5. ^ "Ogonna chooses Stanford". The Pantagraph. 2000-10-25. Retrieved 2008-07-28. 
  6. ^ "Past volleyball national winners". Gatorade. Retrieved 2008-07-28. [dead link]
  7. ^ "Chika Nnamani". Illinois State University. Retrieved 2008-08-18. 
  8. ^ Muniz, Jeff (2008-08-27). "Silver medalist comes home". Week News 25. Retrieved 2008-08-30. 
  9. ^ Kaufman, Laura (2008-07-06). "Ogonna Nnamani". Stanford Magazine. Retrieved 2008-07-28. 
  10. ^ Searcey, Rod (2009-10-06). "Ogonna Nnamani posílí prostějovské volejbalistky". IHSA. Retrieved 2009-09-21. 
  11. ^ Roethel, Kathryn (2012-09-10). "Stanford athletes marry after 7 years". SFgate.com. Retrieved 2012-09-10. 
  12. ^ AP (December 15, 2001). "Stanford knocks off undefeated Long Beach State" ESPN. Retrieved on July 22, 2008.
  13. ^ "2001 AVCA Division I All-Region Teams". American Volleyball Coaches Association. 2001-12-04. Retrieved 2008-07-28. [dead link]
  14. ^ 2002 Stanford cumulative season statistics Stanford Athletic Department
  15. ^ Nnamani named Honda Award nominee
  16. ^ Fourth ranked Stanford hosts Stanford invitational Stanford Athletic Department.
  17. ^ Gordon and Nnamani co-National Players of the Year American Volleyball Coaches Association
  18. ^ Collegiate Woman Athlete of the Year Honda Award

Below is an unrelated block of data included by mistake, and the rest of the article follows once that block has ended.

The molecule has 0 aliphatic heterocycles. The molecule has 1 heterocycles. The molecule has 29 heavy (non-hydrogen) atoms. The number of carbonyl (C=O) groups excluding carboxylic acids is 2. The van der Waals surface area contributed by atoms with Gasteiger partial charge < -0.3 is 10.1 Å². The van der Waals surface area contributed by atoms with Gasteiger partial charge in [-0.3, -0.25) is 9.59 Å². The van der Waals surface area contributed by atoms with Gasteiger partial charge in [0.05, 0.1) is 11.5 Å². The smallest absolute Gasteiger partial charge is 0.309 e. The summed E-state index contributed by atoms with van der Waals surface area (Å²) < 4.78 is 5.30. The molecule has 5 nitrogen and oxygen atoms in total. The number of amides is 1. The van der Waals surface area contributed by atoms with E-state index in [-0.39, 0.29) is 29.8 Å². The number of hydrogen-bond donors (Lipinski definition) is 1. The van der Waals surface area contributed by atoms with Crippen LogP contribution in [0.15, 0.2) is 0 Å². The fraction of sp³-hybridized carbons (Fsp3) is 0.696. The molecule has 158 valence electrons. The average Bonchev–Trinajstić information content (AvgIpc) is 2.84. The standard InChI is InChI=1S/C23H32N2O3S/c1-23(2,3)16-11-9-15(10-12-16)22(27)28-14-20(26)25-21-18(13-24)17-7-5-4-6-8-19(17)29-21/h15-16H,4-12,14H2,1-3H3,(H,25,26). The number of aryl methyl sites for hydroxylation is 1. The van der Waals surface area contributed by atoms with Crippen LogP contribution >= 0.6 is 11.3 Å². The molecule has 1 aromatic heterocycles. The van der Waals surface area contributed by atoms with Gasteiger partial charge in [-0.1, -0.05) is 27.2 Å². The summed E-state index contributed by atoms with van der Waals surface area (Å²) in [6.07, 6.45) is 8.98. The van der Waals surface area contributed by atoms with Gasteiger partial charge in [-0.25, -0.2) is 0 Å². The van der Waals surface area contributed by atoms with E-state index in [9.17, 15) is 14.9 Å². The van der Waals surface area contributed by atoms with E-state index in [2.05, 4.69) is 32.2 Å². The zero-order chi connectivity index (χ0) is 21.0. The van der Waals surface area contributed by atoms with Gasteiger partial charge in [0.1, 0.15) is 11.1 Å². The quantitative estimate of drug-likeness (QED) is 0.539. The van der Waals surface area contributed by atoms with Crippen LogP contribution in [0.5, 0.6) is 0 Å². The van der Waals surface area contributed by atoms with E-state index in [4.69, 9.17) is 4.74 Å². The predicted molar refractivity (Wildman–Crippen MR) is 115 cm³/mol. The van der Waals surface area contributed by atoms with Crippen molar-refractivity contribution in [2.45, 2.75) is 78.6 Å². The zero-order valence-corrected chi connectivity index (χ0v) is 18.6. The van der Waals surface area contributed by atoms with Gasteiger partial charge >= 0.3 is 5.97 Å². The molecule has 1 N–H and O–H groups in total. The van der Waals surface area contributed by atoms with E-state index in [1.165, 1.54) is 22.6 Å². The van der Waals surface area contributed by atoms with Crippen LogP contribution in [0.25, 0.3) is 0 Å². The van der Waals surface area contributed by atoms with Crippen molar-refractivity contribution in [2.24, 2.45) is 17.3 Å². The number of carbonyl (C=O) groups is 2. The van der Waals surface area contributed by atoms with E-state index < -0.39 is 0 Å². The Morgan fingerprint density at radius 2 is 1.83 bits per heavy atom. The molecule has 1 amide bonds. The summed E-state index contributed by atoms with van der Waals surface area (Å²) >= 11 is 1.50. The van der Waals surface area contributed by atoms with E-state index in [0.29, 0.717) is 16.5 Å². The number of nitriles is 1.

19. ^ NCAA Top Eight for the Class of 2005 recipients NCAA.
  20. ^ 2004 NCAA Tournament Bracket
  21. ^ Shen, John (2005-07-07). "Stanford wins Director's Cup". The Stanford Daily. Retrieved 2008-07-28. [dead link]
  22. ^ 2008 Olympic National Team Roster USA Volleyball.
  23. ^ Kushlis, Jennifer (2005-06-10). "Stanford's Nnamani has plenty of drive for spikes". USA Today. Retrieved 2008-08-18. [dead link]
  24. ^ "In Corozal: Ogonna Nnamani". Pinkin Club. 2005-11-20. Retrieved 2008-08-18.  (Spanish)
  25. ^ Athletes: Ogonna Nnamani
  26. ^ Sharer, Randy (2007-08-23). "Stanford's Nnamani earns sponsorship". The Pantagraph. Retrieved 2008-08-18. 
  27. ^ Sharer, Randy (2008-06-18). "U-High grad eyes second Olympic berth". The Pantagraph. Retrieved 2008-08-18. 
  28. ^ Indesit European Championships Statistics 2006–2007
  29. ^ All-Star game members
  30. ^ "Nnamani powers out 17 points for USA". The Pantagraph. 2008-08-17. Retrieved 2008-08-24. 
  31. ^ "USA National Team member Nnamani is in Istanbul". Galatasaray. 2008-10-16. Retrieved 2008-10-17. 
  32. ^ "Women's Volleyball First League The Statistics Of The Turkish Teams And The Player İnformations". 

External links[edit]